I’m very much looking forward to playing devil’s advocate. I will be throwing out facts and figures and challenging people’s opinions on blindly believing scientific claims.

I want to challenge people to go out to the world and ask for evidence when they hear claims about medicine and science. And of course, I’m looking forward to a bit of banter on stage with the wonderful Susan Morrisson!

Gary’s show takes place on Monday 8th August, Stand in the Square (Venue 372), 3-4pm, £8 (£6)

Purchase tickets at:  http://www.outstandingtickets.com/show/104/performance/1539/book-tickets

Gary Cancer Screening

25 Days of CoDI : Day 4

On the fourth day of CoDI Clarkson made it clear to me, that dental health is a priority


Jan Clarkson: Bad Teeth = Bad Health Jan Clarkson

Do bad teeth really = bad health? We sat down with Jan Clarkson, Co-Director of the Dental Health Services Research Unit (DHSRU) at the University of Dundee, to find out just how serious not taking care of our teeth can be…


It’s no secret that a lackadaisical approach to dental care leads to fillings and gum disease. However, the latest research evidence suggests it could also cause serious illnesses like heart disease, cancer and diabetes.


Oral disease is the most widespread chronic disease. Consequently, it affects 4 Billion, is often invisible and is accepted as an unavoidable consequence of life and ageing.


As a result, there is increasing concern that the high burden of oral diseases represents a widely underestimated public health challenge, for almost all countries worldwide. Despite being highly preventable, the global cost of oral disease is $300 billion and not everyone has equal access to dental care.

Female in pain after a tooth extracted, close-up







Poor oral health can have detrimental consequences on physical and psychological wellbeing. As a result NHS choices and popular daily press provide evidence that bad teeth = bad health. Yet people continue to neglect their teeth.

Bad Teeth = Bad Health



So are these publishers right?  And if so why aren’t people listening? Are there other places to look for trusted evidence? Maybe, probably, but where?


This CODI event will challenge your assumptions about the importance of oral health and debate the evidence for ‘Bad teeth = Bad health’

Bad Teeth = Bad Health

The common risk factors that oral disease shares with other chronic diseases/conditions are:

  • Diet

– Risk factor for dental caries, coronary heart disease, stroke, diabetes, cancers and obesity

  • Tobacco smoking/chewing

– Risk factor for oral and other cancers, periodontal disease, coronary heart disease, stroke, respiratory diseases and diabetes

  • Alcohol consumption

– Risk factor for oral and other cancers, cardiovascular disease, liver cirrhosis and trauma

Bad Teeth = Bad Health
Common Risk Factor Approach

Jan’s Research

Jan’s research is in dental clinical effectiveness and knowledge translation. She has worked in health services research throughout her career, focusing especially on issues relevant to dental practices.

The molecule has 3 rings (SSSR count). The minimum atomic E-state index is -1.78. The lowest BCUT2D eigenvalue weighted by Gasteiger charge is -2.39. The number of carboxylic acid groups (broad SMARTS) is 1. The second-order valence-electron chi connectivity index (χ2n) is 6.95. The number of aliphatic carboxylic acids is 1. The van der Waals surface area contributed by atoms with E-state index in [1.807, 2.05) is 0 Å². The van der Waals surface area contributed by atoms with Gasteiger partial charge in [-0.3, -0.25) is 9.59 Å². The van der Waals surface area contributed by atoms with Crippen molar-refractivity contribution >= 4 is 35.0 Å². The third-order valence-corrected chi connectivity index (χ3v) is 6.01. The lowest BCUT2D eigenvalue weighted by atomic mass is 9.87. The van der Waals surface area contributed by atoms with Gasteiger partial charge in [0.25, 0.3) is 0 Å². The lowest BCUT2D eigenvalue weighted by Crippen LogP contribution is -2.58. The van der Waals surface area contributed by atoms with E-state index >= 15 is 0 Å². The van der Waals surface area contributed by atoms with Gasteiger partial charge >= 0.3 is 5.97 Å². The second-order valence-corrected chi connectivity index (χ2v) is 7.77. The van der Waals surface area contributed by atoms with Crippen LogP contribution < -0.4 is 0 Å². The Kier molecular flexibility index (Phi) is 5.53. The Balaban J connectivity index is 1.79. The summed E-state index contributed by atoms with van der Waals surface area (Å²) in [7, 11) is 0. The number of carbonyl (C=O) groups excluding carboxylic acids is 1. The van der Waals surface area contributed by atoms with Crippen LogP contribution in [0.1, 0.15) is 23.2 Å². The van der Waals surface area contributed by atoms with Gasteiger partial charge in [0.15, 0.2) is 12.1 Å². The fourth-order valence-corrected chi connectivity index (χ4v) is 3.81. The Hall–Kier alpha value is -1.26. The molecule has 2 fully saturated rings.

Much of her research is embedded in service delivery and summarizing evidence. Consequently, the outcome has informed changes to Scotland’s dental remuneration policy and education. Her current research, in partnership with NHS Education for Scotland, focuses on the challenge of getting dental care providers to use best evidence.

As Joint Chief Investigator of three national multi-centre randomized controlled trials, it’s safe to say she has lot of responsibility. She manages research funds of £10m with collaborators across 10 sites. Furthermore she is involved with the recruitment of 180 UK dental practices and over 4000 of their patients. The results of this research will not only impact Scotland. In addition, as joint leader of Cochrane Oral Health, she works with international colleagues to provide summaries of the world best evidence

In 2016, in recognition of her contribution to dentistry, Jan was marked with the award of an Honorary Fellowship, from the Faculty of General Dental Practitioners, (part of the Royal College of Surgeons England).

In conclusion, Jan really knows what she is talking about, yet she still wants to hear what you have to say! She cannot know everything however, and she cannot view dental health from the same angle as everyone else. Therefore it is up to you, to come and hear what she has to say, and to have your say in debating the matter!

Jan’s show takes place on Sunday 7th August, Stand in the Square (Venue 372), 3-4pm, £8 (£6)

Purchase tickets at:  http://www.outstandingtickets.com/show/103/performance/1538/book-tickets


Bad Teeth = Bad Health

25 Days of CoDI : Day 3

On the third day of CoDI Dean and Cross brought to me, my very own science adventure…

Lewis Dean and Kate Cross: Choose Your Own Science Adventure

Kate and Lewis come as a double act. They had such a good time at their first two CODI shows that they’re coming back for a third in 2016.

Science Adventure
Kate, Susan and Lewis @ CoDI 2014

We tracked them down to ask them about their research and themselves.

What is your name and what is your job title?

KC: Kate Cross, Lecturer in Psychology, University of St Andrews
LD: Lewis Dean, Public Engagement with Research Manager, Research Councils UK

Tell us about your research in one sentence.

KC: I study psychological differences (and similarities) between men and women.
LD: I’m interested in the evolution of human culture; basically why we’re the primate with hammers and computers and science


Who/what inspired you to do research?

KC: When I was a 2nd-year undergraduate student I was taught by a Prof called Anne Campbell. She studied girl gangs in New York, so she had some interesting stories to tell about her work! She clearly loved what she did and it was exciting to hear her speak about it.